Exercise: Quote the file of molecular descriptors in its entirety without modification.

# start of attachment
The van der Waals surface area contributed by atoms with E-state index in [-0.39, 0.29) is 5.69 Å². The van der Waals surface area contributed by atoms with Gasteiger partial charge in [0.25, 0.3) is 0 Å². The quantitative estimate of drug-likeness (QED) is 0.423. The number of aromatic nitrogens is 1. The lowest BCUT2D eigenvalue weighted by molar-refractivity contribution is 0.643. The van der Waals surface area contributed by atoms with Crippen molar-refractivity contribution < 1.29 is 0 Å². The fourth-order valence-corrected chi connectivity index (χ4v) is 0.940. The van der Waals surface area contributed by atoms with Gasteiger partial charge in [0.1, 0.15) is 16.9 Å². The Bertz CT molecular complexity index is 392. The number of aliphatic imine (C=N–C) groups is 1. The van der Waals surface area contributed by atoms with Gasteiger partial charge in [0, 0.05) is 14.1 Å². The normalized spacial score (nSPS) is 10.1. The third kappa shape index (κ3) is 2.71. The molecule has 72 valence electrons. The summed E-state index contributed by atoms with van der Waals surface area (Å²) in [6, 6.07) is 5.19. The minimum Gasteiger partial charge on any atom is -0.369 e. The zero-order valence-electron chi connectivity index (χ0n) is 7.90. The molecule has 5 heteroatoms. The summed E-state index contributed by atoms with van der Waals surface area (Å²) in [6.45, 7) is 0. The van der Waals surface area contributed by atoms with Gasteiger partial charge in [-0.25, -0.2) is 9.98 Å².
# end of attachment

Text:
The van der Waals surface area contributed by atoms with E-state index in [-0.39, 0.29) is 5.69 Å². The van der Waals surface area contributed by atoms with Gasteiger partial charge in [0.25, 0.3) is 0 Å². The quantitative estimate of drug-likeness (QED) is 0.423. The number of aromatic nitrogens is 1. The lowest BCUT2D eigenvalue weighted by molar-refractivity contribution is 0.643. The van der Waals surface area contributed by atoms with Crippen molar-refractivity contribution < 1.29 is 0 Å². The fourth-order valence-corrected chi connectivity index (χ4v) is 0.940. The van der Waals surface area contributed by atoms with Gasteiger partial charge in [0.1, 0.15) is 16.9 Å². The Bertz CT molecular complexity index is 392. The number of aliphatic imine (C=N–C) groups is 1. The van der Waals surface area contributed by atoms with Gasteiger partial charge in [0, 0.05) is 14.1 Å². The normalized spacial score (nSPS) is 10.1. The third kappa shape index (κ3) is 2.71. The molecule has 72 valence electrons. The summed E-state index contributed by atoms with van der Waals surface area (Å²) in [6, 6.07) is 5.19. The minimum Gasteiger partial charge on any atom is -0.369 e. The zero-order valence-electron chi connectivity index (χ0n) is 7.90. The molecule has 5 heteroatoms. The summed E-state index contributed by atoms with van der Waals surface area (Å²) in [6.45, 7) is 0. The van der Waals surface area contributed by atoms with Gasteiger partial charge in [-0.25, -0.2) is 9.98 Å².